Plenty of confusion has emerged in connection with new measures in Pennsylvania aimed at slowing the spread of the coronavirus. Any lingering confusion needs to be fully resolved before Thanksgiving night, when the Steelers host the Ravens.
The first major test case comes on Saturday at Heinz Field, when the Pitt Panthers host Virginia Tech.
At one point, Pitt interpreted the mask mandate to require players to actually wear face coverings during the game. As of Friday afternoon, the prevailing interpretation became that players will be given face coverings, but that they will not be required to wear them during the game itself.
“To provide further clarity, Pitt football student-athletes will be outfitted with face coverings throughout the game,” Pitt said in a statement, via ESPN.com. “However, they will not be required to have the coverings pulled up while in the midst of play to prevent the impairment of breathing. Such usage of face coverings during competition would be in compliance with Section 3 of the Secretary of Health’s Face Covering Order.”
The confusion came from a Tuesday order from the Pennsylvania Secretary of Health, which provides that “coaches, athletes, and spectators must wear face coverings while actively engaged in workouts and competition as well as when on the sidelines, in the dugout etc. unless they meet an exception in the Face Covering Order.”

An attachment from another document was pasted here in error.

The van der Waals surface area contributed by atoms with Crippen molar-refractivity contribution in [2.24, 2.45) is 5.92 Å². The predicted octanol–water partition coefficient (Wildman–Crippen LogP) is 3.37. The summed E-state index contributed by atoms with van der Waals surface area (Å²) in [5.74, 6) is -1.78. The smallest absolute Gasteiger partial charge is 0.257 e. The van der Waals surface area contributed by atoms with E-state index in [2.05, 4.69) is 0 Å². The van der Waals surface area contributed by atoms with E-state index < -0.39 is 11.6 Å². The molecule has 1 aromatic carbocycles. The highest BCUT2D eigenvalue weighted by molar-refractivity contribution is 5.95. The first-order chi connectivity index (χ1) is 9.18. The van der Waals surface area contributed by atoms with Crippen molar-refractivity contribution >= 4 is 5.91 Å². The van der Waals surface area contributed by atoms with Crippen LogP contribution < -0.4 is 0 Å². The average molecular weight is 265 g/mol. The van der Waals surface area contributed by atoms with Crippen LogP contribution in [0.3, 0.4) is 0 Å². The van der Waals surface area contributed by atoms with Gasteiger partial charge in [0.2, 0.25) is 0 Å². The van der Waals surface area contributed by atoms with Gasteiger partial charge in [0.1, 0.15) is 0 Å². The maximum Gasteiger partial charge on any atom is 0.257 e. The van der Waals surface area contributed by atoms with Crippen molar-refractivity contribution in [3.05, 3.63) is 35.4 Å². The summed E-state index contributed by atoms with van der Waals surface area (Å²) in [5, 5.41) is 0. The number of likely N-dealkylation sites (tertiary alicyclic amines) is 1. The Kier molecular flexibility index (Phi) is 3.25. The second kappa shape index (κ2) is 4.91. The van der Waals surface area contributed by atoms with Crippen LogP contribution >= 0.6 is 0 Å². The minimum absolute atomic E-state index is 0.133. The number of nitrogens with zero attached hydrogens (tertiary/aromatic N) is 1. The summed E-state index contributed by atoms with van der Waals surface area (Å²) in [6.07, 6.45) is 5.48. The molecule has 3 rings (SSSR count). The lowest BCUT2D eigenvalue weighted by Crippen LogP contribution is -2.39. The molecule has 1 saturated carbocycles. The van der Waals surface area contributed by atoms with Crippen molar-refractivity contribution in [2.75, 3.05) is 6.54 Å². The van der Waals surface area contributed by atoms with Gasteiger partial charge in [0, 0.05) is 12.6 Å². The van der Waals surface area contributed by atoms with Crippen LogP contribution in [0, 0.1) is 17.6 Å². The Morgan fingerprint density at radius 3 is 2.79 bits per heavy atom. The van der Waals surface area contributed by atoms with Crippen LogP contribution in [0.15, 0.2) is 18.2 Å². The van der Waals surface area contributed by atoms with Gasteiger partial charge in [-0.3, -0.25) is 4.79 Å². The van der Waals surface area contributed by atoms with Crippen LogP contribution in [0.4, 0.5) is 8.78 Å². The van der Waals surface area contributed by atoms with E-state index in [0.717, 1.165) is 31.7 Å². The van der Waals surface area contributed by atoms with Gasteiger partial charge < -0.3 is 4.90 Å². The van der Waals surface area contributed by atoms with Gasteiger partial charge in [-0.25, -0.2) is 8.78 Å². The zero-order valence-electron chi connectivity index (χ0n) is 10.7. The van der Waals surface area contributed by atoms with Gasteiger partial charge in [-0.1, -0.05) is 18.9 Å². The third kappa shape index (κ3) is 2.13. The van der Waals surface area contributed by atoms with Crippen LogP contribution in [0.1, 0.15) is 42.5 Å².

Section 3, as noted in the Pitt statement, “allows an individual to remove their mask if wearing a face covering would either cause a medical condition or exacerbate an existing one, including respiratory issues that impede breathing, a mental health condition or a disability.”
Apparently, it’s regarded as a universal medical truth that football players wearing face coverings while playing would “cause a medical condition.” But would it? Or would it simply impair performance without actually making the player sick?
It seems like the powers-that-be have applied a creative interpretation to the exception. It remains to be seen whether the authorities insist on compliance with the order and the exceptions as written, or whether the practical application will match an interpretation that conflicts with the literal language of the order.
It’s a situation that bears watching, given that Pennsylvania will host two NFL games within the next 10 days, both of which are due to be played in prime time. Week 12 concludes with the Eagles hosting the Seahawks.